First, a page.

Hot Picks: Lots and lots of laughs with Louis C.K.
Louis C.K., the man who takes the hypocrisy of modern life with shocking aplomb — and a few profanities mixed in — is bringing his in-yer-face comedy shtick Thursday to the Carnegie Music Hall of Oakland.
The son of a father with both Hungarian-Jewish and Mexican heritage is an award-winning film and TV writer who has made a career of bluntly exposing the humor of people's faults and shortcomings. He is the star, writer and executive producer of the Emmy-winning comedy-drama “Louie” on cable network FX.
Last week, Rolling Stone magazine dubbed him the funniest person currently working in show business. He bested Stephen Colbert, Tina Fey, Jon Stewart and the creators of “South Park” for the title.
Tickets for the 8 p.m. show are $42.86 and are available through the comedian's website, www.louisck.net.
— Chris Ramirez
MUSIC — SINK YOUR TEETH IN
It's not their fault that a Google search for Lumineers turns up a product billed as “The Painless & Safe Porcelain Dental Veneers” — and that ends up being a pretty good description of their music.
The Lumineers are having a moment right now, as their heartfelt, catchy folk/roots-rock begins its conquest of the pop charts, “Saturday Night Live,” and the hearts of music fans who require at least the occasional melody. No, they're not particularly dangerous or groundbreaking, but they clearly have other things going for them: instrumental chops, the charismatic voice of Wesley Schultz, and the confidence that they'll win over any crowd, on any stage, even on a pressure-packed gig like “SNL.”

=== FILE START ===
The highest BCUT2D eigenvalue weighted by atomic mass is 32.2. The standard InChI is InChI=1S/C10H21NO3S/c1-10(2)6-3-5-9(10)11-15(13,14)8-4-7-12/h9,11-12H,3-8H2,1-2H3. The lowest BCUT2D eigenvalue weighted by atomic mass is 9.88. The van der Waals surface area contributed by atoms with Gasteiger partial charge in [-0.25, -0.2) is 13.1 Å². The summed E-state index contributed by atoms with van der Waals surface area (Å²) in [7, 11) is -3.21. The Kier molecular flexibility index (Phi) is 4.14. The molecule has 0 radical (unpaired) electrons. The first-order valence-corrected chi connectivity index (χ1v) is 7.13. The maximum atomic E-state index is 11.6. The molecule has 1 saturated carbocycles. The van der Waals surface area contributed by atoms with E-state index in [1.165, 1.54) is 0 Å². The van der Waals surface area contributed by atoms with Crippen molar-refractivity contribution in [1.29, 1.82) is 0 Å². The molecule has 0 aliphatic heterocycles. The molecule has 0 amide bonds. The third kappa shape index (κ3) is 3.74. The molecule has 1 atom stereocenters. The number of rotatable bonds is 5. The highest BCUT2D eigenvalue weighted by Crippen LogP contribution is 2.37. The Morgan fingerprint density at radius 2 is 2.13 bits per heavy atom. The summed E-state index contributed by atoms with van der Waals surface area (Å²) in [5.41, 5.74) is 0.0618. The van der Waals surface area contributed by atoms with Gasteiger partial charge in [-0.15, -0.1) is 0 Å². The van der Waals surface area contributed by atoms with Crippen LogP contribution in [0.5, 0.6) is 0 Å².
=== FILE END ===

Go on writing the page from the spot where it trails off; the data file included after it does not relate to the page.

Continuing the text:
The Lumineers will be coming to Pittsburgh for a show at Stage AE this Tuesday, starting at 7 p.m. The show's sold out — but hey, the Internet exists, doesn't it? Somebody's probably selling tickets somewhere.
Details: 800-745-3000; www.stageae.com
— Michael Machosky
THEATER — FROM ZERO TO FUNNY
The REP, Point Park University's professional theater company, takes a detour from its usual serious dramatic fare to perform Steven Dietz's comedy “Becky's New Car.”
In “Becky's New Car,” a middle-aged woman stuck in a middle-management job and a middling marriage shifts into the fast lane when a millionaire enters the car dealership where she works and presents her with an on-ramp into a new life.
The comedy plays Thursday through Feb. 17 in the Studio Theatre at the Pittsburgh Playhouse, 222 Craft Ave., Oakland. Performances are 8 p.m. Thursdays and Fridays, 2 and 8 p.m. Saturdays and 2 p.m. Sundays.
Admission: $15 to $27. Patrons can take advantage of the “pay what you will” performance at 2 p.m. this Saturday.
Details: 412-392-8000 or www.pittsburghplayhouse.com
— Alice T. Carter
MAGIC — SLIGHT OF HANDHELD
For centuries, magicians have been blurring the lines between reality and illusion.
So what happens when a magician gets his hands on an iPad?
“Let's just say, you are going to see things done with iPads and iPhones that Steve Jobs never even imagined,” says Pittsburgh sleight-of-hand artist Paul Gertner.
His new one-man show, “BRAINDROPS: Mind Reading, Magic & iPads,” offers a magical look at new technology and poses the question: What is real and what is not? Gertner's performance examines the darker side of technology obsession and the need to balance technology with real-world human relationships and offers a few cautionary tales.
The show runs Friday through Feb. 9 at 8 p.m. Fridays and 2 and 8 p.m. Saturdays at the Grey Box Theater, 3595 Butler St., Lawrenceville.
Children should be 10 or older to attend.
Admission: $20. Details: www.PaulGertnerMagic.com or 412-784-1115